This is a play on the traditional police officer strategy of "Good Cop, Bad Cop", in which two officers play different parts to get the suspect to give the required information. One is nice to the suspect and the other is mean to the suspect.
However, in this comic, they use the "Good Cop, Dadaist Cop" strategy in which one is nice to the suspect and the other is Dadaist, which is defined as (via the Free Dictionary) a European artistic and literary movement (1916-1923) that flouted conventional aesthetic and cultural values by producing works marked by nonsense, travesty, and incongruity.
So, the Dadaist cop is spouting nonsense attempting to get the suspect to give some information. Unfortunately, this probably is not going to work.
Mark Zuckerberg is the co-founder of Facebook; Church Latin (aka Ecclesiastical Latin) is a particular style of the Latin language used mainly by the Catholic Church. All that, however, is beside the point because Zuckerberg does not own a house (and thus does not have a mortgage), he rents. 
- [Two cops look through a window into an interrogation chamber holding a handcuffed suspect.]
- Good Cop: All right, let's try good cop, dadaist cop
- [Good Cop is seated in front of the suspect]
- Good Cop: Look, you're a good guy. We can work this out. Hey, lemme get us some coffee.
- [CHANGE PLACES]
- [Dadaist Cop holds up a document of indeterminate contents and threatens the suspect with it]
- Dadaist Cop: See this? It's Mark Zuckerberg's Mortgage. So why is it written in CHURCH LATIN?
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- [Dadaist cop physically rattles the suspect]
- Dadaist Cop: WHY ARE MY BONES SO SMALL?
- Suspect: What's WRONG with you!?
- Dadaist Cop: What's wrong with ART?
A comment from the blog that is quite on and off (you'll get the joke) the topic:
- I took a class in college, in French, and we studied (insofar as one can) dadaism, surrealism, and existentialism.
- One day, the girl next to me raised her hand and started out, “This is off the subject, but..”… Professor La Charité interrupted immediately, with, “It’s *never* off the subject. Continue.”
- We all felt we learned something that day. Giraffe. - E
Hope that explains some things. lcarsos (talk) 17:40, 20 August 2012 (UTC)
I think the above explanation is lacking. What's bones got to do with it? How about the language stuff? AND A Mexican bandit robbed a bank. The sheriff and his bilingual deputy captured him, and the sheriff, who couldn't speak Spanish, asked him where he'd hidden the money. "No se nada," said the bandit.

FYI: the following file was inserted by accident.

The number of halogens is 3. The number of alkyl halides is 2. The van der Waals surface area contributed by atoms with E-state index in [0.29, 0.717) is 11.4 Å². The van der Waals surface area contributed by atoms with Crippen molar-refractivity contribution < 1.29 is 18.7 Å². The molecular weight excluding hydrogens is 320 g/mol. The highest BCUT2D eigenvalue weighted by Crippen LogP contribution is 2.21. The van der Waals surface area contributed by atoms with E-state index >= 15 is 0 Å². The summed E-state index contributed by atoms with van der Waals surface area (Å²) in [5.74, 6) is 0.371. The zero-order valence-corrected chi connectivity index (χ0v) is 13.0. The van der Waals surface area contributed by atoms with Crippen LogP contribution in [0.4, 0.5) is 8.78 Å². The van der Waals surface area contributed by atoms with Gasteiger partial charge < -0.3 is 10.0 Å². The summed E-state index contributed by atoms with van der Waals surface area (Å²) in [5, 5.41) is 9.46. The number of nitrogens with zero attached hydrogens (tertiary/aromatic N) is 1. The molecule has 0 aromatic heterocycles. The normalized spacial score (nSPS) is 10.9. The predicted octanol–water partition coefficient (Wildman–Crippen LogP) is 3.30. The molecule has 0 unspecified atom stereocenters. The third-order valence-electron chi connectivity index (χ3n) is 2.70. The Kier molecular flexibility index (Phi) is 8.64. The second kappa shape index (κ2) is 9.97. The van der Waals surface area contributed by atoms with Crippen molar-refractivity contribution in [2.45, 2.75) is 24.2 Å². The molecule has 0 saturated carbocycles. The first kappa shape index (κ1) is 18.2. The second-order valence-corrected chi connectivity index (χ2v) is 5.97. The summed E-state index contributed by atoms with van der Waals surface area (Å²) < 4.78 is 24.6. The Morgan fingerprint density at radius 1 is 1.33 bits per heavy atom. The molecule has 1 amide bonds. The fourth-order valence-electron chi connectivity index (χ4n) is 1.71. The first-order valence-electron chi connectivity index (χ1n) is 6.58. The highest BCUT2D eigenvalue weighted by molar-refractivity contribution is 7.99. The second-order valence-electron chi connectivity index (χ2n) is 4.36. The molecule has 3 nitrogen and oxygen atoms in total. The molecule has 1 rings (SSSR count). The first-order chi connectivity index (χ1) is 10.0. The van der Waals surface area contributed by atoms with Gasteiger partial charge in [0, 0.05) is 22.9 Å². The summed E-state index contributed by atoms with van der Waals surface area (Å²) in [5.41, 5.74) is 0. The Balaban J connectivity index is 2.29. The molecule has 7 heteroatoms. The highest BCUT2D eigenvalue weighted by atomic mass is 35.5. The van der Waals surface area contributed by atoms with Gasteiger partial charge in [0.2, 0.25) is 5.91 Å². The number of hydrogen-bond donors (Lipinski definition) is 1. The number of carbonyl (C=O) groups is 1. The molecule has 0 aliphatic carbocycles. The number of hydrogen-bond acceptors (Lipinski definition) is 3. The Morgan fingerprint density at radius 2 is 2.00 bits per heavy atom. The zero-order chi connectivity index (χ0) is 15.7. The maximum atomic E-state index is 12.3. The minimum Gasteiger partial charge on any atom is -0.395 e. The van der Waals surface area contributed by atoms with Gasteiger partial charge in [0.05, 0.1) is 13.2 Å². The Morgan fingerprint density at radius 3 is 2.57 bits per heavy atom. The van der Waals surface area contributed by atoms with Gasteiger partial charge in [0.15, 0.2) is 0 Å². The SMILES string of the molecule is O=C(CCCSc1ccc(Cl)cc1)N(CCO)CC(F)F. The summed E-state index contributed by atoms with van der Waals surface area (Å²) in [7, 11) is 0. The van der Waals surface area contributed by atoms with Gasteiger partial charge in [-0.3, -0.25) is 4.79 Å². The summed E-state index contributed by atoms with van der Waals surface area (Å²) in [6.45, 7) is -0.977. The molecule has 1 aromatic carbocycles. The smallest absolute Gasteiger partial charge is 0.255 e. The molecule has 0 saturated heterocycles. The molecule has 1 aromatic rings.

The sheriff put a gun to the bandit's head and said to his deputy: "Tell him, if he doesn't tell us where the money is, I'll blow his brains out."
Upon receiving the translation, the bandit became very animated. "Ya me acuerdo! Tienen que caminar tres cuadradas hasta ese gran arbol. Debajo del arbol, alli esta el dinero."
The sheriff leaned forward. "Yeah? Well..?"
The deputy replied: "He says he wants to die like a man." 220.127.116.11 (talk) (please sign your comments with ~~~~)
- It's Dadaism. It means unrelated random stuff. AND nice story =) 18.104.22.168 19:26, 29 January 2014 (UTC)
What's incomplete about this? 0100011101100001011011010110010101011010011011110110111001100101 (talk page) 05:37, 2 August 2014 (UTC)
- If you twisted my arm, I'd have to guess that my phone is ringing off the salmon. That's all I can remember at this indication, though. -- Brettpeirce (talk) 11:48, 13 August 2014 (UTC)
- This is why we can't have giraffes. 22.214.171.124 09:40, 4 September 2016 (UTC)
Has Mark Zuckerberg ever HAD a mortgage?126.96.36.199, 27 Dec 1014
Well interesting fact about ponytail then, her bones are small!
--Dalonacueball (talk) 12:48, 24 March 2015 (UTC) 13:35 3/24/2015
The implication, in the explanation text, that wealthy individuals, such as Zukerberg, wouldn't take a mortgage is flawed. Wealthy individuals usually do take out mortgages because they have the ability to generate a higher rate of return from the freed capital than the cost of the interest on the mortgage. Mountain Hikes (talk) 22:17, 29 January 2016 (UTC)
Would the gibberish produced in response to the title text actually count as a valid confession? Even assuming the suspect was trying to do what was asked, which I don’t think is a legally valid assumption, they could be saying “I don’t know; I didn’t take it!”. --188.8.131.52 18:59, 30 December 2018 (UTC)